FIG. 5 shows a gas pump arranged for forcing an ozone containing gas through an ozone generator and through a venturi spray nozzle that combines ozone with a purifying liquid sprayed onto contact lenses.
FIG. 6 shows a liquid pump arranged for forcing a mixture of a purifying liquid and an ozone containing gas entrained with the liquid through a nozzle directing a spray onto contact lenses.
The preferred embodiments of the drawings have comparative advantages in features such as convenience, reliability, safety, cost, and compactness. Different embodiments, using different combinations of such features, may be preferred for different types of lenses or for users with different desires. The embodiments will be explained in the order presented in the drawings, but this does not imply any similar order of importance. Also, some of the different features that are illustrated in the drawings can be interchanged among the various embodiments, and the drawings are arranged to illustrate the different features that can be combined, and not to delimit one combination of features from another.
System 10 of FIG. 1 uses an air pump 11 as a prime mover, to cause the necessary gas and liquid flows to make the system work. Air pump 11 is preferably arranged upstream of ozone generator 13 so that it can force air through generator 15, which outputs a mixture of air and ozone. Pump 11 could be arranged downstream of ozone generator 15, except that an ozone environment is too corrosive and problematic for most pumps to handle.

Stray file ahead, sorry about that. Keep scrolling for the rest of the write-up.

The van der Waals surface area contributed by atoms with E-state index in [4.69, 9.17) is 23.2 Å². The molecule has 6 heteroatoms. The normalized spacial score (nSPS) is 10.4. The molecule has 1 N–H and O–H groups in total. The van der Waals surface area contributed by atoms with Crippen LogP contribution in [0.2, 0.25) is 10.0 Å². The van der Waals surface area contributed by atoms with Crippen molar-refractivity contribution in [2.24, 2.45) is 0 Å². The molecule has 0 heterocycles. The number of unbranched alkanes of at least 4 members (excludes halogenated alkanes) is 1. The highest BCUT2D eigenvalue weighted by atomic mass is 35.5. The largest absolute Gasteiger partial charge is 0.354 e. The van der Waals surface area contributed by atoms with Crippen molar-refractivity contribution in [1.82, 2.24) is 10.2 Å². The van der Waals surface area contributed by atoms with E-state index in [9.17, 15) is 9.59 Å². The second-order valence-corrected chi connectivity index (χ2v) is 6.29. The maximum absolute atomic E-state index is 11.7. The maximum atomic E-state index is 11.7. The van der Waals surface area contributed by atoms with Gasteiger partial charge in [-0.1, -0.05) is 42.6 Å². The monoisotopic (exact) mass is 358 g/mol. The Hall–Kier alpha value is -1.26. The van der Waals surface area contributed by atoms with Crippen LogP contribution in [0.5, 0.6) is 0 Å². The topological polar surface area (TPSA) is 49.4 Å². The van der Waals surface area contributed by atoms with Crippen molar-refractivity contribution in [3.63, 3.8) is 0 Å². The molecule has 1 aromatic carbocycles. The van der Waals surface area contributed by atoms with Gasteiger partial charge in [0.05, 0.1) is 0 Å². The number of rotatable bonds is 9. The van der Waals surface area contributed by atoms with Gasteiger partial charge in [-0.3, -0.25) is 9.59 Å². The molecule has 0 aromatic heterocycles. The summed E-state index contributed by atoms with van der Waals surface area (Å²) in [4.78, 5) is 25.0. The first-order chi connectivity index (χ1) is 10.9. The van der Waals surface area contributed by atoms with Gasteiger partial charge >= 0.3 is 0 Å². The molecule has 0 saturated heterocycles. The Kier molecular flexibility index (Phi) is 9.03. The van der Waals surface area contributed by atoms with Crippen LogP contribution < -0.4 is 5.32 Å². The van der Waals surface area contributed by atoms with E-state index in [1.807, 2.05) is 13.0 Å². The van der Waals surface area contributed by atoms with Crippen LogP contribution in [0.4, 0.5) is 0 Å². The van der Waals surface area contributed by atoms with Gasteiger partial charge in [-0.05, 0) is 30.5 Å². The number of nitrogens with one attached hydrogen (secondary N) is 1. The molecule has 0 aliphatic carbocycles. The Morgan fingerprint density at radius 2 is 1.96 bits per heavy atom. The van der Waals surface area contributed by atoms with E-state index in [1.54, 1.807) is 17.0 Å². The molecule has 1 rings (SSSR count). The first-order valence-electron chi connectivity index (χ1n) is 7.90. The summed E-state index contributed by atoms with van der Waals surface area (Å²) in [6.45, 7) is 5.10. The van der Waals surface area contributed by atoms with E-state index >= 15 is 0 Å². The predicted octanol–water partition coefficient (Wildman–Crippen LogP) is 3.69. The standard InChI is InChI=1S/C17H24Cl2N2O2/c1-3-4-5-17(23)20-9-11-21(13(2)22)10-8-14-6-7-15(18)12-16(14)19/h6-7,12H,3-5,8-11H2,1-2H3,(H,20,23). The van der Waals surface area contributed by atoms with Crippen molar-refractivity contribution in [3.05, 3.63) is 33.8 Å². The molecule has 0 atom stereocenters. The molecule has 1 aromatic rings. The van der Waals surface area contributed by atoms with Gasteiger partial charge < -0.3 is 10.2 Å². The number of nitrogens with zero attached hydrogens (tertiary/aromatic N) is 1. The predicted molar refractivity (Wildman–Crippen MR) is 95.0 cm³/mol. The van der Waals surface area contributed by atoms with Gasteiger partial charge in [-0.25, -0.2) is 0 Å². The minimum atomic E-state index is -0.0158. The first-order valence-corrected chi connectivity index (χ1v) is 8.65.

The air and ozone mixture output from generator 15 is delivered to a diffuser 12 arranged at the entry to a chamber 13 that also receives purifying liquid 25 from lens chamber 20. Diffuser 12 is porous and allows gas to flow through, preferably in a way that divides the gas flow into a multitude of bubbles 14. Although air stones and other materials are available for diffuser 12, I prefer a porous, hydrophobic resin material that allows the air and ozone mixture to flow through, but resists any flow of liquid 25 in the opposite direction. Diffuser 12 can then serve as a liquid barrier ensuring that no purifying liquid 25 travels back to generator 15. This is important because the preferred form of generator 15 is a corona discharge device that would be damaged if liquid were to enter it.
Another way to ensure that liquid does not enter generator 15 is by directing the output from generator 15 to a level higher than the purifying liquid level within the system so that gravity prevents liquid from flowing through the elevated passageway to generator 15. This would require that the system not be turned over while it contains liquid 25 or that the elevated passageway includes a trap large enough to hold all the system liquid, if the system is turned over. A check valve can also be arranged in the output line from generator 15; and a check valve, like the porous hydrophobic resin material preferred for diffuser 12, can protect generator 15 from liquid 25, even if the system is overturned.
Purifying liquid 25 can be water or saline solution and can possibly contain other materials beneficial to the cleaning and disinfecting of lenses 30. These are arranged in a holder or container 29 that permits liquid 25 to contact lenses 30. Container 29 is mounted within lens chamber 20, preferably by an element 28 that suspends container 29 from cover 21. In the embodiment of FIG. 1, container 29 and lenses 30 are submerged under purifying liquid 25 in which ozone is dissolved so that flow of liquid 25 through chamber 20 contacts lenses 30 and purifies them by killing microorganisms and attacking other contaminants, as is generally known in the ozone purification art.
Although ambient air is a simple and preferred input for generator 15, it is also possible to use dried air that has passed through a dryer, to help keep moisture out of generator 15. Another possibility is supplying oxygen from a small container serving as the input to generator 15, which can produce more ozone from an oxygen supply than from an air supply.